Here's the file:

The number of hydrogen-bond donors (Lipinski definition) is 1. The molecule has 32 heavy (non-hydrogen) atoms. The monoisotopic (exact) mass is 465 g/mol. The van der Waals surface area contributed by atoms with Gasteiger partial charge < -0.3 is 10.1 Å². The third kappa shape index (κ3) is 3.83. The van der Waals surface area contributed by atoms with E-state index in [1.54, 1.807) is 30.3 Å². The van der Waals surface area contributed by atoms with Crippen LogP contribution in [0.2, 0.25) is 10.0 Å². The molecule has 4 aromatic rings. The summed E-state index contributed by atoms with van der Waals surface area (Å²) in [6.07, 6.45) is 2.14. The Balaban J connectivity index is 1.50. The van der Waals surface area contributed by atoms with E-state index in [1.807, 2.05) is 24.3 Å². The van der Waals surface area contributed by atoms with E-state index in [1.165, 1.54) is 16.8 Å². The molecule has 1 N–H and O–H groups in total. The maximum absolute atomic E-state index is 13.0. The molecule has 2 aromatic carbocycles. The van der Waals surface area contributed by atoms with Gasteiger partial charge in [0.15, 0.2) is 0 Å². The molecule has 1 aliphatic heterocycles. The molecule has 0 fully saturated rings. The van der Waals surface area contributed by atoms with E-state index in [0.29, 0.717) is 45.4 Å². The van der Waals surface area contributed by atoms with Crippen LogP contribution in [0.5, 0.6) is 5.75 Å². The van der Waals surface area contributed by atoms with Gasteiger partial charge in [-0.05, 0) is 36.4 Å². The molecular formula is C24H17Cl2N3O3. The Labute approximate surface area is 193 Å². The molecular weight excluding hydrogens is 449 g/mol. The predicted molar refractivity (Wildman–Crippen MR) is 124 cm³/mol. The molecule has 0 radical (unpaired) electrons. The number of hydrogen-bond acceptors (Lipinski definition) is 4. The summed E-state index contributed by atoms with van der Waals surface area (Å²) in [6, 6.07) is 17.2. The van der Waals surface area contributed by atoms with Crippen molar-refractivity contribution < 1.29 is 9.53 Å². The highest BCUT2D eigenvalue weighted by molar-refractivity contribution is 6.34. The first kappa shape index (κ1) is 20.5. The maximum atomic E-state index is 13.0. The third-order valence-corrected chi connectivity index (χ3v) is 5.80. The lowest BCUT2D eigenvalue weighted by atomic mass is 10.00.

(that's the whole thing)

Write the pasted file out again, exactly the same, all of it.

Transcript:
The number of hydrogen-bond donors (Lipinski definition) is 1. The molecule has 32 heavy (non-hydrogen) atoms. The monoisotopic (exact) mass is 465 g/mol. The van der Waals surface area contributed by atoms with Gasteiger partial charge < -0.3 is 10.1 Å². The third kappa shape index (κ3) is 3.83. The van der Waals surface area contributed by atoms with E-state index in [1.54, 1.807) is 30.3 Å². The van der Waals surface area contributed by atoms with Crippen LogP contribution in [0.2, 0.25) is 10.0 Å². The molecule has 4 aromatic rings. The summed E-state index contributed by atoms with van der Waals surface area (Å²) in [6.07, 6.45) is 2.14. The Balaban J connectivity index is 1.50. The van der Waals surface area contributed by atoms with E-state index in [1.807, 2.05) is 24.3 Å². The van der Waals surface area contributed by atoms with E-state index in [1.165, 1.54) is 16.8 Å². The molecule has 1 N–H and O–H groups in total. The maximum absolute atomic E-state index is 13.0. The molecule has 2 aromatic carbocycles. The van der Waals surface area contributed by atoms with Gasteiger partial charge in [0.15, 0.2) is 0 Å². The molecule has 1 aliphatic heterocycles. The molecule has 0 fully saturated rings. The van der Waals surface area contributed by atoms with E-state index in [0.29, 0.717) is 45.4 Å². The van der Waals surface area contributed by atoms with Crippen LogP contribution in [0.5, 0.6) is 5.75 Å². The van der Waals surface area contributed by atoms with Gasteiger partial charge in [-0.05, 0) is 36.4 Å². The molecular formula is C24H17Cl2N3O3. The Labute approximate surface area is 193 Å². The molecular weight excluding hydrogens is 449 g/mol. The predicted molar refractivity (Wildman–Crippen MR) is 124 cm³/mol. The molecule has 0 radical (unpaired) electrons. The number of hydrogen-bond acceptors (Lipinski definition) is 4. The summed E-state index contributed by atoms with van der Waals surface area (Å²) in [6, 6.07) is 17.2. The van der Waals surface area contributed by atoms with Crippen molar-refractivity contribution < 1.29 is 9.53 Å². The highest BCUT2D eigenvalue weighted by molar-refractivity contribution is 6.34. The first kappa shape index (κ1) is 20.5. The maximum atomic E-state index is 13.0. The third-order valence-corrected chi connectivity index (χ3v) is 5.80. The lowest BCUT2D eigenvalue weighted by atomic mass is 10.00.